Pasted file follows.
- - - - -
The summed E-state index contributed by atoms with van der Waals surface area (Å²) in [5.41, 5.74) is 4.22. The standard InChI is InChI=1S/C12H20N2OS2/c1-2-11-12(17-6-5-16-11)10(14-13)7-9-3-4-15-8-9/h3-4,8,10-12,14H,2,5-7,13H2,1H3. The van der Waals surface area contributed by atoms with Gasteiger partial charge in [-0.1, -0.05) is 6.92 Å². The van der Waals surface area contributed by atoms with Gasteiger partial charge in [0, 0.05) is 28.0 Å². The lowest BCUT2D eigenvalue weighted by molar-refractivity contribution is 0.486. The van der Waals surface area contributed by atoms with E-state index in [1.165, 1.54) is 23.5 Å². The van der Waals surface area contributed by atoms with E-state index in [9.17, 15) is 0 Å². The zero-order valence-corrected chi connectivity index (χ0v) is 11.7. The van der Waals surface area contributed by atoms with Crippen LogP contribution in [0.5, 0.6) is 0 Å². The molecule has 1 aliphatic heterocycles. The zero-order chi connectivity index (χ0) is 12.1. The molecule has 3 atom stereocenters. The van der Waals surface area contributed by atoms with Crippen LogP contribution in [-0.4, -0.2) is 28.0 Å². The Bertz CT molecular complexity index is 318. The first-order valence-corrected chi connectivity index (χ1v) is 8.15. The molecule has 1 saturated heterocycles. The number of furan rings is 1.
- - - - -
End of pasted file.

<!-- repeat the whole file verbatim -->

The summed E-state index contributed by atoms with van der Waals surface area (Å²) in [5.41, 5.74) is 4.22. The standard InChI is InChI=1S/C12H20N2OS2/c1-2-11-12(17-6-5-16-11)10(14-13)7-9-3-4-15-8-9/h3-4,8,10-12,14H,2,5-7,13H2,1H3. The van der Waals surface area contributed by atoms with Gasteiger partial charge in [-0.1, -0.05) is 6.92 Å². The van der Waals surface area contributed by atoms with Gasteiger partial charge in [0, 0.05) is 28.0 Å². The lowest BCUT2D eigenvalue weighted by molar-refractivity contribution is 0.486. The van der Waals surface area contributed by atoms with E-state index in [1.165, 1.54) is 23.5 Å². The van der Waals surface area contributed by atoms with E-state index in [9.17, 15) is 0 Å². The zero-order valence-corrected chi connectivity index (χ0v) is 11.7. The van der Waals surface area contributed by atoms with Crippen LogP contribution in [0.5, 0.6) is 0 Å². The molecule has 1 aliphatic heterocycles. The zero-order chi connectivity index (χ0) is 12.1. The molecule has 3 atom stereocenters. The van der Waals surface area contributed by atoms with Crippen LogP contribution in [-0.4, -0.2) is 28.0 Å². The Bertz CT molecular complexity index is 318. The first-order valence-corrected chi connectivity index (χ1v) is 8.15. The molecule has 1 saturated heterocycles. The number of furan rings is 1.